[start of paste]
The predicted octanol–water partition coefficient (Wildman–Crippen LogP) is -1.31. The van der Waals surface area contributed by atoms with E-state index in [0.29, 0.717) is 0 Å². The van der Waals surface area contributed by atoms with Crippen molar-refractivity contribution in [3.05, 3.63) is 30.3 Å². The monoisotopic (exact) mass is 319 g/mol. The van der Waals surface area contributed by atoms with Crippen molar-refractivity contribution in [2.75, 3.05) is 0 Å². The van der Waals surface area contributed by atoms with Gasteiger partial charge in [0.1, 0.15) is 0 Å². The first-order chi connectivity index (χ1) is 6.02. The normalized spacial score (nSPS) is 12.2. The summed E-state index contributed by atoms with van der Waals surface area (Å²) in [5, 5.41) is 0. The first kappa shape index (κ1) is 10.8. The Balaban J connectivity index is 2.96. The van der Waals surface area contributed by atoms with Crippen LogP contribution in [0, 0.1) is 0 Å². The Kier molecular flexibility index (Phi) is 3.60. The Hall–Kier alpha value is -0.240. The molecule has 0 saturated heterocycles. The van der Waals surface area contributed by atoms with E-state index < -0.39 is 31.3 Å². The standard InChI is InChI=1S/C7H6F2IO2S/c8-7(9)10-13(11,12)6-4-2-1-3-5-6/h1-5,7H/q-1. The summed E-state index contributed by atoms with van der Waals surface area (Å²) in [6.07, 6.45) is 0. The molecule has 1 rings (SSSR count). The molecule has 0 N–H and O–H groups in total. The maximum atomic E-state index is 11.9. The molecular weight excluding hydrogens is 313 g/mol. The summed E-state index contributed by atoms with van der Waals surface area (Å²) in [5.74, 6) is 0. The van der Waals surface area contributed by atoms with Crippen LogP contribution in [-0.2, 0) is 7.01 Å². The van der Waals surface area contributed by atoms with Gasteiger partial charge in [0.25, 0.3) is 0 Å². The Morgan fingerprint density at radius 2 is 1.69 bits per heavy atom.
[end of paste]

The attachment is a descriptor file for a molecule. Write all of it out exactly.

The predicted octanol–water partition coefficient (Wildman–Crippen LogP) is -1.31. The van der Waals surface area contributed by atoms with E-state index in [0.29, 0.717) is 0 Å². The van der Waals surface area contributed by atoms with Crippen molar-refractivity contribution in [3.05, 3.63) is 30.3 Å². The monoisotopic (exact) mass is 319 g/mol. The van der Waals surface area contributed by atoms with Crippen molar-refractivity contribution in [2.75, 3.05) is 0 Å². The van der Waals surface area contributed by atoms with Gasteiger partial charge in [0.1, 0.15) is 0 Å². The first-order chi connectivity index (χ1) is 6.02. The normalized spacial score (nSPS) is 12.2. The summed E-state index contributed by atoms with van der Waals surface area (Å²) in [5, 5.41) is 0. The first kappa shape index (κ1) is 10.8. The Balaban J connectivity index is 2.96. The van der Waals surface area contributed by atoms with Crippen LogP contribution in [0, 0.1) is 0 Å². The Kier molecular flexibility index (Phi) is 3.60. The Hall–Kier alpha value is -0.240. The molecule has 0 saturated heterocycles. The van der Waals surface area contributed by atoms with E-state index < -0.39 is 31.3 Å². The standard InChI is InChI=1S/C7H6F2IO2S/c8-7(9)10-13(11,12)6-4-2-1-3-5-6/h1-5,7H/q-1. The summed E-state index contributed by atoms with van der Waals surface area (Å²) in [6.07, 6.45) is 0. The molecule has 1 rings (SSSR count). The molecule has 0 N–H and O–H groups in total. The maximum atomic E-state index is 11.9. The molecular weight excluding hydrogens is 313 g/mol. The summed E-state index contributed by atoms with van der Waals surface area (Å²) in [5.74, 6) is 0. The van der Waals surface area contributed by atoms with Crippen LogP contribution in [-0.2, 0) is 7.01 Å². The van der Waals surface area contributed by atoms with Gasteiger partial charge in [0.25, 0.3) is 0 Å². The Morgan fingerprint density at radius 2 is 1.69 bits per heavy atom.